Skip to main content

Gorsuch: The Judge Who Speaks for Himself

Some Supreme Court justices stand taller in our memories than others, due to both their influential (or incendiary) opinions, and the public role they take on as Supreme Court justice. Antonin Scalia, one of the most well-known Justices in modern memory, died suddenly on February 13, 2016, leaving a long and controversial legacy. The first Supreme Court vacancy overseen by the Trump administration led to the nomination, and later, confirmation of Neil McGill Gorsuch of Colorado, then 49 years old. Far from a household name, much remains unknown about Gorsuch and the justice he will become. In Gorsuch, a new biography by journalist John Greenya, readers learn more about our newest justice, if not his jurisprudence.

A relatively slim volume, at about 200 pages, Greenya’s book explores Gorsuch’s early years, career progression, and confirmation process. The reader learns about his formative experiences growing up in Colorado, and his experience as the son of a former EPA-head (Anne Gorsuch). The recollections of his classmates at Harvard Law School are interesting as well, with most describing him as a thoughtful conservative, graduating at the top of his class along with Barack Obama in 1991. Later chapters discuss his clerking experience with Justice Anthony Kennedy (though he was hired by a retiring Justice White), years in private practice, and his stint at the DOJ before appointment to the federal bench.

Gorsuch’s stance on abortion and the future of Roe v. Wade is discussed throughout the book, with friends and colleagues opining on how his appointment to the Supreme Court may affect abortion rights. The book finishes with a discussion of his major opinions as a federal judge, and a detailed account of his Senate Confirmation Hearings. All in all, Gorsuch provides a good overview for anyone interested in a not-so-well-known Supreme Court justice.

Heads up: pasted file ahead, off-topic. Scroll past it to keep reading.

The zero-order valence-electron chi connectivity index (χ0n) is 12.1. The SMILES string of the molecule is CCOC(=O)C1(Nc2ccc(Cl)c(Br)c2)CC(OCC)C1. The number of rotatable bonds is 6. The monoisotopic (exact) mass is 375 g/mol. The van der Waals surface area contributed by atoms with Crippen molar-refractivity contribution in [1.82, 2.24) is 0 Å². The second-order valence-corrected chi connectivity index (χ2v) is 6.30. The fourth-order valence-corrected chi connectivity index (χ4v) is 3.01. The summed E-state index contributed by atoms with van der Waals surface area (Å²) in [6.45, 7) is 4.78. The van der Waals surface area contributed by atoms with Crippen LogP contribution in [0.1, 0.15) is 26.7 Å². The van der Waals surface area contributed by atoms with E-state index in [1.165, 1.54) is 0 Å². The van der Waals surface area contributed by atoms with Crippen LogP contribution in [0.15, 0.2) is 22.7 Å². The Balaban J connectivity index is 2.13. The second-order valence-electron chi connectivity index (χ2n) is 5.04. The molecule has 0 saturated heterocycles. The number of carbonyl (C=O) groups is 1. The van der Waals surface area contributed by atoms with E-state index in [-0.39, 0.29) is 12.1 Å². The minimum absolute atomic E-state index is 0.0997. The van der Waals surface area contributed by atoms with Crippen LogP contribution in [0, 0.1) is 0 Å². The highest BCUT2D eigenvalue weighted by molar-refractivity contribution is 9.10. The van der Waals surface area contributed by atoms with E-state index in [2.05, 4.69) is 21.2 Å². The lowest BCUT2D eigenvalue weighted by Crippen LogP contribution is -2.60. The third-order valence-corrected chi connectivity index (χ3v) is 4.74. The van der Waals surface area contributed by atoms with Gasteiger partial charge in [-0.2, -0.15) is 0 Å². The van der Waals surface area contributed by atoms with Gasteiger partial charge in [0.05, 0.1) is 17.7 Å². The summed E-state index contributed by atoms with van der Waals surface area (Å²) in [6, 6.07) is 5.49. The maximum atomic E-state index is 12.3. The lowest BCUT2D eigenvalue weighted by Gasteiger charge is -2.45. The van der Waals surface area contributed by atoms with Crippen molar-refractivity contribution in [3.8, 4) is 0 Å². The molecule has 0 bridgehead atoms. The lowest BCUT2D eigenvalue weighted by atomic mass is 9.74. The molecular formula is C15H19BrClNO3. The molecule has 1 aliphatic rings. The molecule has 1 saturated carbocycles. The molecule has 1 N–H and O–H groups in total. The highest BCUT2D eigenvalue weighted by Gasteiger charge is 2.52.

Popular posts from this blog

Spying and International Law

With increasing numbers of foreign governments officially objecting to now-widely publicized U.S. espionage activities, the topic of the legality of these activities has been raised both by the target governments and by the many news organizations reporting on the issue.For those interested in better understanding this controversy by learning more about international laws concerning espionage, here are some legal resources that may be useful.

The following is a list of multinational treaties relevant to spies and espionage:
Brussels Declaration concerning the Laws and Customs of War (1874).Although never ratified by the nations that drafted it, this declaration is one of the earliest modern examples of an international attempt to codify the laws of war.Articles 19-22 address the identification and treatment of spies during wartime.These articles served mainly to distinguish active spies from soldiers and former spies, and provided no protections for spies captured in the act.The Hagu…

Citing to Vernon's Texas Codes Annotated: Finding Accurate Publication Dates (without touching a book)

When citing to a current statute, both the Bluebook (rule 12.3.2) and Greenbook (rule 10.1.1) require a  practitioner to provide the publication date of the bound volume in which the cited code section appears. For example, let's cite to the codified statute section that prohibits Texans from hunting or selling bats, living or dead. Note, however, you may remove or hunt a bat that is inside or on a building occupied by people. The statute is silent as to Batman, who for his own safety, best stay in Gotham City.
This section of the Texas Parks and Wildlife code is 63.101. "Protection of Bats." After checking the pocket part and finding no updates in the supplement, my citation will be:
Tex. Parks & Wild. Code Ann. § 63.101 (West ___ ). When I look at the statute in my bound volume of the Texas Parks and Wildlife Code, I can clearly see that the volume's publication date is 2002. But, when I find the same citation on Westlaw or LexisNexis, all I can see is that the …